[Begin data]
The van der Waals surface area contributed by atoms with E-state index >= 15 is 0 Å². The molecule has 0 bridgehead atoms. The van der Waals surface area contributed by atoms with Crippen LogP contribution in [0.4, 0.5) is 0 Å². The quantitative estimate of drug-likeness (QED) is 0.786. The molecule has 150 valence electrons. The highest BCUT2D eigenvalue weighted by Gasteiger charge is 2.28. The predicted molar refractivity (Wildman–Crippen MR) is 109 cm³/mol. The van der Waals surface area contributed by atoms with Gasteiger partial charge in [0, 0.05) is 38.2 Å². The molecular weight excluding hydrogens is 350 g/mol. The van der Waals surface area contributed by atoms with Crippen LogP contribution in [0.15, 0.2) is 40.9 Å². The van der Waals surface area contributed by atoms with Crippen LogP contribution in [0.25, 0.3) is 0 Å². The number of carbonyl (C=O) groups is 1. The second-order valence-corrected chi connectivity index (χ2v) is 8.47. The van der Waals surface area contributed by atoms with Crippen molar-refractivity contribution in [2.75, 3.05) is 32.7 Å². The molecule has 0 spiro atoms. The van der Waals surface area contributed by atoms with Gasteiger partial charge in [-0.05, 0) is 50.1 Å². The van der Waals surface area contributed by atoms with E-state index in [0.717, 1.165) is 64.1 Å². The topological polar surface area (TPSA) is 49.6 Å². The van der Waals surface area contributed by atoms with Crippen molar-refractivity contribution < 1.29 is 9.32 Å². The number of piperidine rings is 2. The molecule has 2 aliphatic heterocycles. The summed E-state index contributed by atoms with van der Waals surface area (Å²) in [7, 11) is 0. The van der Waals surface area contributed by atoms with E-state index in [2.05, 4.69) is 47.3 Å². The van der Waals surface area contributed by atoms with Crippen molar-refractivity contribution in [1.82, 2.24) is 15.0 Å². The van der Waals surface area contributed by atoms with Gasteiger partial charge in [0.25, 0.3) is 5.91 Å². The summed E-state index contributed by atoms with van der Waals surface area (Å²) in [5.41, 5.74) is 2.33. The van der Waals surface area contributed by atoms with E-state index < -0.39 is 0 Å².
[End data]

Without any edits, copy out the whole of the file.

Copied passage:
The van der Waals surface area contributed by atoms with E-state index >= 15 is 0 Å². The molecule has 0 bridgehead atoms. The van der Waals surface area contributed by atoms with Crippen LogP contribution in [0.4, 0.5) is 0 Å². The quantitative estimate of drug-likeness (QED) is 0.786. The molecule has 150 valence electrons. The highest BCUT2D eigenvalue weighted by Gasteiger charge is 2.28. The predicted molar refractivity (Wildman–Crippen MR) is 109 cm³/mol. The van der Waals surface area contributed by atoms with Gasteiger partial charge in [0, 0.05) is 38.2 Å². The molecular weight excluding hydrogens is 350 g/mol. The van der Waals surface area contributed by atoms with Crippen LogP contribution in [0.15, 0.2) is 40.9 Å². The van der Waals surface area contributed by atoms with Crippen LogP contribution in [0.25, 0.3) is 0 Å². The number of carbonyl (C=O) groups is 1. The second-order valence-corrected chi connectivity index (χ2v) is 8.47. The van der Waals surface area contributed by atoms with Crippen molar-refractivity contribution in [2.75, 3.05) is 32.7 Å². The molecule has 0 spiro atoms. The van der Waals surface area contributed by atoms with Gasteiger partial charge in [-0.05, 0) is 50.1 Å². The van der Waals surface area contributed by atoms with E-state index in [0.717, 1.165) is 64.1 Å². The topological polar surface area (TPSA) is 49.6 Å². The van der Waals surface area contributed by atoms with Crippen molar-refractivity contribution < 1.29 is 9.32 Å². The number of piperidine rings is 2. The molecule has 2 aliphatic heterocycles. The summed E-state index contributed by atoms with van der Waals surface area (Å²) in [7, 11) is 0. The van der Waals surface area contributed by atoms with E-state index in [2.05, 4.69) is 47.3 Å². The van der Waals surface area contributed by atoms with Crippen molar-refractivity contribution in [1.82, 2.24) is 15.0 Å². The van der Waals surface area contributed by atoms with Gasteiger partial charge in [0.25, 0.3) is 5.91 Å². The summed E-state index contributed by atoms with van der Waals surface area (Å²) in [5.41, 5.74) is 2.33. The van der Waals surface area contributed by atoms with E-state index < -0.39 is 0 Å².